Stuart Chase (March 8, 1888, Somersworth, New Hampshire – November 16, 1985) was an American economist and engineer trained at MIT. His writings covered topics as diverse as general semantics and physical economy. His hybrid background of engineering and economics places him in the same philosophical camp as R. Buckminster Fuller. Chase's thought was shaped by Henry George, Thorstein Veblen and Fabian socialism. Chase spent his early political career supporting "a wide range of reform causes: the single tax, women's suffrage, birth control and socialism." Chase's early books The Tragedy of Waste (1925) and Your Money's Worth (1928) were notable for their criticism of corporate advertising and their advocacy of consumer protection. Although not a Marxist, Chase admired the planned economy of the Soviet Union, being impressed with it after a 1927 visit. Chase stated that "The Russians, in a time of peace, have answered the question of what an economic system is for". It has been suggested that he was the originator of the expression a New Deal, which became identified with the economic programs of American president Franklin Delano Roosevelt. He wrote a cover story in The New Republic entitled "A New Deal for America", during the week that Roosevelt gave his 1932 presidential acceptance speech promising a new deal, but whether Roosevelt's speechwriter Samuel Rosenman saw the magazine is not clear.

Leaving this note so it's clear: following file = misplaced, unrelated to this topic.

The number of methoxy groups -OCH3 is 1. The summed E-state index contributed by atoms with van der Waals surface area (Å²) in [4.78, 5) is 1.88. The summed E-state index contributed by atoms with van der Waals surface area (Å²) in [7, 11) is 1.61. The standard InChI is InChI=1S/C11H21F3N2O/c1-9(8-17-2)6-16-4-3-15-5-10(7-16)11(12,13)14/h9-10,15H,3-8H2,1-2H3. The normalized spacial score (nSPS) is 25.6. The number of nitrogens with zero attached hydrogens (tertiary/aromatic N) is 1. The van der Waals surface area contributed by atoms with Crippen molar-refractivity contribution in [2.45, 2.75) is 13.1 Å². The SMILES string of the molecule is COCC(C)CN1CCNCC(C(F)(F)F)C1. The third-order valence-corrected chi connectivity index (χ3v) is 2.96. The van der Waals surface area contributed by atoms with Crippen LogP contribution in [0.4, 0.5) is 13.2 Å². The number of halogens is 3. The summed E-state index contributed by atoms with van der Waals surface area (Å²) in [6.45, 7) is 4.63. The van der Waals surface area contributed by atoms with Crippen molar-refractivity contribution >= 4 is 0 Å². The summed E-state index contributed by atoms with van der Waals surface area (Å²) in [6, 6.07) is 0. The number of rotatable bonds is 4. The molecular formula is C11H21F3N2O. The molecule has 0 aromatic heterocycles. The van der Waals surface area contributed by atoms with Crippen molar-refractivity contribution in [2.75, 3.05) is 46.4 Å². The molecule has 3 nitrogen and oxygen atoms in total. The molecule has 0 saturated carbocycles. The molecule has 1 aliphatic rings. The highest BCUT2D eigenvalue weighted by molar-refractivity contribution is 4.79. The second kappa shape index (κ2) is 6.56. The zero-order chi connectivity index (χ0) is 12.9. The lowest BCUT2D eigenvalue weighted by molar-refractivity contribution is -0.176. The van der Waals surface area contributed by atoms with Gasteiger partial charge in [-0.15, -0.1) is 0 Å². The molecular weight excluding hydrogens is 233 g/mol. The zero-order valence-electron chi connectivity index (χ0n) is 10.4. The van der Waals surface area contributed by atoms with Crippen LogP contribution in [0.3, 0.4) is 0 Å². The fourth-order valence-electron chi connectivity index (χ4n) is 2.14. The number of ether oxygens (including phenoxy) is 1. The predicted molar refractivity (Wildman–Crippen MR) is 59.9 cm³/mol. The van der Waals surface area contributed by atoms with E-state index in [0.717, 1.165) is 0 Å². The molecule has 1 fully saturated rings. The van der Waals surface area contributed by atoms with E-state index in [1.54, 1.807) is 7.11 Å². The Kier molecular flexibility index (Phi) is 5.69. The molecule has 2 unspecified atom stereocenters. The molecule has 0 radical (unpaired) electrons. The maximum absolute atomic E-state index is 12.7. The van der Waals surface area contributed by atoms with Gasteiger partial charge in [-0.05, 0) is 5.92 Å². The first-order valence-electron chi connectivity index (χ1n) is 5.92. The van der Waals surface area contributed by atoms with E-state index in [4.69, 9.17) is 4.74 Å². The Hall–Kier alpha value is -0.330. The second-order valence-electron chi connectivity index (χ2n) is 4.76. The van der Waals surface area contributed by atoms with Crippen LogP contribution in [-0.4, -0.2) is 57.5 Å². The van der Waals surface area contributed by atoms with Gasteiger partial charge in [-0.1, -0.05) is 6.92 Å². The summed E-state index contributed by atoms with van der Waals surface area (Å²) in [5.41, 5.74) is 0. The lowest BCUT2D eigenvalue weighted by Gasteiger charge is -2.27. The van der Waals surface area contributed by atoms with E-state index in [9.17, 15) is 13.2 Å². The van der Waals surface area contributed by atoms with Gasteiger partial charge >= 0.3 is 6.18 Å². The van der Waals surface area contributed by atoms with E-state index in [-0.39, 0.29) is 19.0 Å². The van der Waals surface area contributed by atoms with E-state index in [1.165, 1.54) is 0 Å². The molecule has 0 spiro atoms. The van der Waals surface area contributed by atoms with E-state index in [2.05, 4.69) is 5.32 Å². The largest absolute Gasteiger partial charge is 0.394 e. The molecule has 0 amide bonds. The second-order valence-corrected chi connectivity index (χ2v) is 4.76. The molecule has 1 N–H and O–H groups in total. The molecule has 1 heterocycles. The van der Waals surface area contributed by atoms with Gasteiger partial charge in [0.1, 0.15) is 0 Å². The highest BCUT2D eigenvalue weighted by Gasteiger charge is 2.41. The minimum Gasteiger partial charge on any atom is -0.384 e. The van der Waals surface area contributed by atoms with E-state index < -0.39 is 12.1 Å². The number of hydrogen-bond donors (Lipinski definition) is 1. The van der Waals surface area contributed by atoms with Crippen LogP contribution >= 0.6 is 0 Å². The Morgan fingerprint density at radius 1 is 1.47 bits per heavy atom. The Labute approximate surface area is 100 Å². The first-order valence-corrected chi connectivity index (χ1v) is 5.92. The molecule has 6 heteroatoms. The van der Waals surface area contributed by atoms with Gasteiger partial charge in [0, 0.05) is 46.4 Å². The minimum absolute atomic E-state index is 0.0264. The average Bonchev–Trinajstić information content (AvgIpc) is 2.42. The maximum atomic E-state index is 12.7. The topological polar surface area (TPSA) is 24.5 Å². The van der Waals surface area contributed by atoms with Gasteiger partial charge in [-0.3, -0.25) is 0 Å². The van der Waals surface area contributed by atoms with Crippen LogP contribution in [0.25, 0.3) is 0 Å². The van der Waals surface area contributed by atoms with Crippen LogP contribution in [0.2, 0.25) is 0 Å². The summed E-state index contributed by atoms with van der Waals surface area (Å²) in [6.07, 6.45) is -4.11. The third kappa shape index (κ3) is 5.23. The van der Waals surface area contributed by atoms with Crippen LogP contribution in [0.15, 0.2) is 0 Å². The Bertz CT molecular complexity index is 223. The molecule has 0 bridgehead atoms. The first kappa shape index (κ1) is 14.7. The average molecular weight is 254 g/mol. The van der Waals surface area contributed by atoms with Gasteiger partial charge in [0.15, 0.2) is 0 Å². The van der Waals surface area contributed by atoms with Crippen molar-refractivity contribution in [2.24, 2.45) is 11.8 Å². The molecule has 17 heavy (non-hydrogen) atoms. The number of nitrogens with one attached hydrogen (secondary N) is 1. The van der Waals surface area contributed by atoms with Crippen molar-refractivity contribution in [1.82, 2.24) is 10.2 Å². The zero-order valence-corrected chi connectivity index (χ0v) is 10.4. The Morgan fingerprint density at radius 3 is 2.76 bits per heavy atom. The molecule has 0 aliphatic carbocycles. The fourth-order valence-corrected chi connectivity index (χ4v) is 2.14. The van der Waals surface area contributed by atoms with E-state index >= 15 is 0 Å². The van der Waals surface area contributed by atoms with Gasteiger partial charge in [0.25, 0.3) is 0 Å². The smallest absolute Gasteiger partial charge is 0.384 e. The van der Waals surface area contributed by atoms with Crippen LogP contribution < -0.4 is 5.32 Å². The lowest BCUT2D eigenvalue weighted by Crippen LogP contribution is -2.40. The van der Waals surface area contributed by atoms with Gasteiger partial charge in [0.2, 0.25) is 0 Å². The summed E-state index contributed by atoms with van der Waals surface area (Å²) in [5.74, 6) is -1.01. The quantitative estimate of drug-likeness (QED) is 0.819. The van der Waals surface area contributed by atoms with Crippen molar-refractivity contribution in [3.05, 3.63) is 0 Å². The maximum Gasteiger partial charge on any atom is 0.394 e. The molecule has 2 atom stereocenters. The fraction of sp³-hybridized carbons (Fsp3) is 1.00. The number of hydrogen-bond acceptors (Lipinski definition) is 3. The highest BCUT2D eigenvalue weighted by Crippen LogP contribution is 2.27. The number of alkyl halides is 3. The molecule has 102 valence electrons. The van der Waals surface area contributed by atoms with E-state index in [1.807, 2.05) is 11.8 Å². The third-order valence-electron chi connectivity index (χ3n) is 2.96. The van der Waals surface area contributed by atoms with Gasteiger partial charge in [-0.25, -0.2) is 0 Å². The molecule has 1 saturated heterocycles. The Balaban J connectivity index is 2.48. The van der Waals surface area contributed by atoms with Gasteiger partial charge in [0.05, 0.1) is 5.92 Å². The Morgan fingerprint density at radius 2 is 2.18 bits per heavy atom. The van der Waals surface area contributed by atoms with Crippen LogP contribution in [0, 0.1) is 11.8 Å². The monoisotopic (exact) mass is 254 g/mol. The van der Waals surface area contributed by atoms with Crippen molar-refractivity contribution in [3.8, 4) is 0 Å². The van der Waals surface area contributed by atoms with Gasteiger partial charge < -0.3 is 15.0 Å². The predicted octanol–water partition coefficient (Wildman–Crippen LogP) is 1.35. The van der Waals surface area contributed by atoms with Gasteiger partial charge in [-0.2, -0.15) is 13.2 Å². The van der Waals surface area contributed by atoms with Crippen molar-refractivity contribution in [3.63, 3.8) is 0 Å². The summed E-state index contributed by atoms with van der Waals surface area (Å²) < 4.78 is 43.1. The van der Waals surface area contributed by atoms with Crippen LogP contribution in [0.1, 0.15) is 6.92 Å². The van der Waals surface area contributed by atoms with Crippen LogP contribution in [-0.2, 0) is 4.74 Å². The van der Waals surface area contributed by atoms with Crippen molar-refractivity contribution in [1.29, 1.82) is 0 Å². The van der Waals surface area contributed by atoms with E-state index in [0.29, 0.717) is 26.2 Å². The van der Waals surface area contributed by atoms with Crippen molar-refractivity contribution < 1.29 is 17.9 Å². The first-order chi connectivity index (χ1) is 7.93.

His 1938 book The Tyranny of Words was an early (perhaps the earliest, predating Hayakawa) and influential popularization of Alfred Korzybski's general semantics.
Chase supported the isolationist movement and was against US entry in World War II, advocating this position in his 1939 book The New Western Front.
In the 1960s, Chase lent his support to the Johnson administration's Great Society policies.